This is the command erlc that can be run in the OnWorks free hosting provider using one of our multiple free online workstations such as Ubuntu Online, Fedora Online, Windows online emulator or MAC OS online emulator
erlc - Compiler
The erlc program provides a common way to run all compilers in the Erlang system.
Depending on the extension of each input file, erlc will invoke the appropriate compiler.
Regardless of which compiler is used, the same flags are used to provide parameters such
as include paths and output directory.
The current working directory, ".", will not be included in the code path when running the
compiler (to avoid loading Beam files from the current working directory that could
potentially be in conflict with the compiler or Erlang/OTP system used by the compiler).
erlc flags file1.ext file2.ext...
Erlc compiles one or more files. The files must include the extension, for example
.erl for Erlang source code, or .yrl for Yecc source code. Erlc uses the extension
to invoke the correct compiler.
GENERALLY USEFUL FLAGS
The following flags are supported:
Instructs the compiler to search for include files in the specified directory. When
encountering an -include or -include_lib directive, the compiler searches for header
files in the following directories:
* ".", the current working directory of the file server;
* the base name of the compiled file;
* the directories specified using the -I option. The directory specified last is
The directory where the compiler should place the output files. If not specified,
output files will be placed in the current working directory.
Defines a macro.
Defines a macro with the given value. The value can be any Erlang term. Depending on
the platform, the value may need to be quoted if the shell itself interprets certain
characters. On Unix, terms which contain tuples and list must be quoted. Terms which
contain spaces must be quoted on all platforms.
Makes all warnings into errors.
Sets warning level to number. Default is 1. Use -W0 to turn off warnings.
Same as -W1. Default.
Enables verbose output.
Specifies the type of output file. Generally, output-type is the same as the file
extension of the output file but without the period. This option will be ignored by
compilers that have a a single output format.
Compile using the SMP emulator. This is mainly useful for compiling native code, which
needs to be compiled with the same run-time system that it should be run on.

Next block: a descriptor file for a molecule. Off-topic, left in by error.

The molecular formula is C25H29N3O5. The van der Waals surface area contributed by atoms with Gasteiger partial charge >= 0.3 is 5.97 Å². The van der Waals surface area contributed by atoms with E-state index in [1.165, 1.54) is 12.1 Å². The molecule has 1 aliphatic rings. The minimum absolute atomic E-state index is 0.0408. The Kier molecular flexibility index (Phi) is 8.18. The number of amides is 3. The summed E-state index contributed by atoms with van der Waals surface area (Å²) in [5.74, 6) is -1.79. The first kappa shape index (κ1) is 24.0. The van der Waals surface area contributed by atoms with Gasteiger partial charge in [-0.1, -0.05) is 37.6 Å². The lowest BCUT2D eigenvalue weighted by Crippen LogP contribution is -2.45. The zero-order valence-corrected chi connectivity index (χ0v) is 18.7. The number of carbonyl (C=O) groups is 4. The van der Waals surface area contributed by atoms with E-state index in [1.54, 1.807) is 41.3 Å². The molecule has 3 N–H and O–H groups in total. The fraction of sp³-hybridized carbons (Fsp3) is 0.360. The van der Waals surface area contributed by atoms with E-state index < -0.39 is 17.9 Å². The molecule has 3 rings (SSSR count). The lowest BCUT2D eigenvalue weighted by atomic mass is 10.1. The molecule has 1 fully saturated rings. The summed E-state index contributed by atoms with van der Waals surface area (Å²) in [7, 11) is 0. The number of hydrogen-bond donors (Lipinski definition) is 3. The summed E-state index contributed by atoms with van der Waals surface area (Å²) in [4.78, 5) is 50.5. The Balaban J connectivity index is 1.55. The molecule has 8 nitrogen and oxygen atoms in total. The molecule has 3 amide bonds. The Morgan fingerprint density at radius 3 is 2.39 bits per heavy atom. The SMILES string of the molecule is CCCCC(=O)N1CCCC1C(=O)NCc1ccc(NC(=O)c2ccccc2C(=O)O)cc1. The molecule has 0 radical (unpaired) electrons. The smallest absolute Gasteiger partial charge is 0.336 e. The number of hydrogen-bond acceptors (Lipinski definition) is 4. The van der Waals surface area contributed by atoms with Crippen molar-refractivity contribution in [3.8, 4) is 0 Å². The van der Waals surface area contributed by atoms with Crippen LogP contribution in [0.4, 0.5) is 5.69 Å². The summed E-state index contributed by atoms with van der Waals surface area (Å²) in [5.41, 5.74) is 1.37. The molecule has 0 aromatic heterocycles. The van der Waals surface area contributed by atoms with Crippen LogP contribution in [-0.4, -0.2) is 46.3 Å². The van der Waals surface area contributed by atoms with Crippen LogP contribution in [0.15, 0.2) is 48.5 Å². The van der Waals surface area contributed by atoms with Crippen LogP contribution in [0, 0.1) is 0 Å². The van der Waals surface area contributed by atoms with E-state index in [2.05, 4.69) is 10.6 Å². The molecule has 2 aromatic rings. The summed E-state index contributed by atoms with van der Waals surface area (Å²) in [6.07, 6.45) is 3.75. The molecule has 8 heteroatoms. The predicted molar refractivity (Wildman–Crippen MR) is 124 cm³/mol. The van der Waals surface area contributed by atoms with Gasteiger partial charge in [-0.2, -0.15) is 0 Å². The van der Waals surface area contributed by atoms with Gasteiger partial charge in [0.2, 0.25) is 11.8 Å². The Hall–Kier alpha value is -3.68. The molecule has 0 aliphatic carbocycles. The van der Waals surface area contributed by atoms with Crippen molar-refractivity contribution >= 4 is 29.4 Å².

Produces a Makefile rule to track headers dependencies. The rule is sent to stdout. No
object file is produced.
Like the -M option above, except that the Makefile is written to Makefile. No object
file is produced.
Same as -M -MF <File>.Pbeam.
In conjunction with -M or -MF, change the name of the rule emitted to Target.
Like the -MT option above, except that characters special to make(1) are quoted.
In conjunction with -M or -MF, add a phony target for each dependency.
In conjunction with -M or -MF, consider missing headers as generated files and add
them to the dependencies.
Signals that no more options will follow. The rest of the arguments will be treated as
file names, even if they start with hyphens.
A flag starting with a plus ('+') rather than a hyphen will be converted to an Erlang
term and passed unchanged to the compiler. For instance, the export_all option for the
Erlang compiler can be specified as follows:
erlc +export_all file.erl
Depending on the platform, the value may need to be quoted if the shell itself
interprets certain characters. On Unix, terms which contain tuples and list must be
quoted. Terms which contain spaces must be quoted on all platforms.
The flags in this section are useful in special situations such as re-building the OTP
Appends directory to the front of the code path in the invoked Erlang emulator. This
can be used to invoke another compiler than the default one.
Appends directory to the code path in the invoked Erlang emulator.
Erlang source code. It generates a .beam file.
The options -P, -E, and -S are equivalent to +'P', +'E', and +'S', except that it is
not necessary to include the single quotes to protect them from the shell.
Supported options: -I, -o, -D, -v, -W, -b.
Erlang assembler source code. It generates a .beam file.
Supported options: same as for .erl.
Erlang core source code. It generates a .beam file.
Supported options: same as for .erl.
Yecc source code. It generates an .erl file.
Use the -I option with the name of a file to use that file as a customized prologue
file (the includefile option).
Supported options: -o, -v, -I, -W (see above).
MIB for SNMP. It generates a .bin file.
Supported options: -I, -o, -W.
A compiled MIB for SNMP. It generates a .hrl file.
Supported options: -o, -v.
Script file. It generates a boot file.
Use the -I to name directories to be searched for application files (equivalent to the
path in the option list for systools:make_script/2).
Supported options: -o.
Creates an .erl, .hrl, and .asn1db file from an .asn1 file. Also compiles the .erl
using the Erlang compiler unless the +noobj options is given.
Supported options: -I, -o, -b, -W.
Runs the IDL compiler.
Supported options: -I, -o.
The command for starting the emulator. Default is erl in the same directory as the
erlc program itself, or if it doesn't exist, erl in any of the directories given in
the PATH environment variable.
Use erlc online using onworks.net services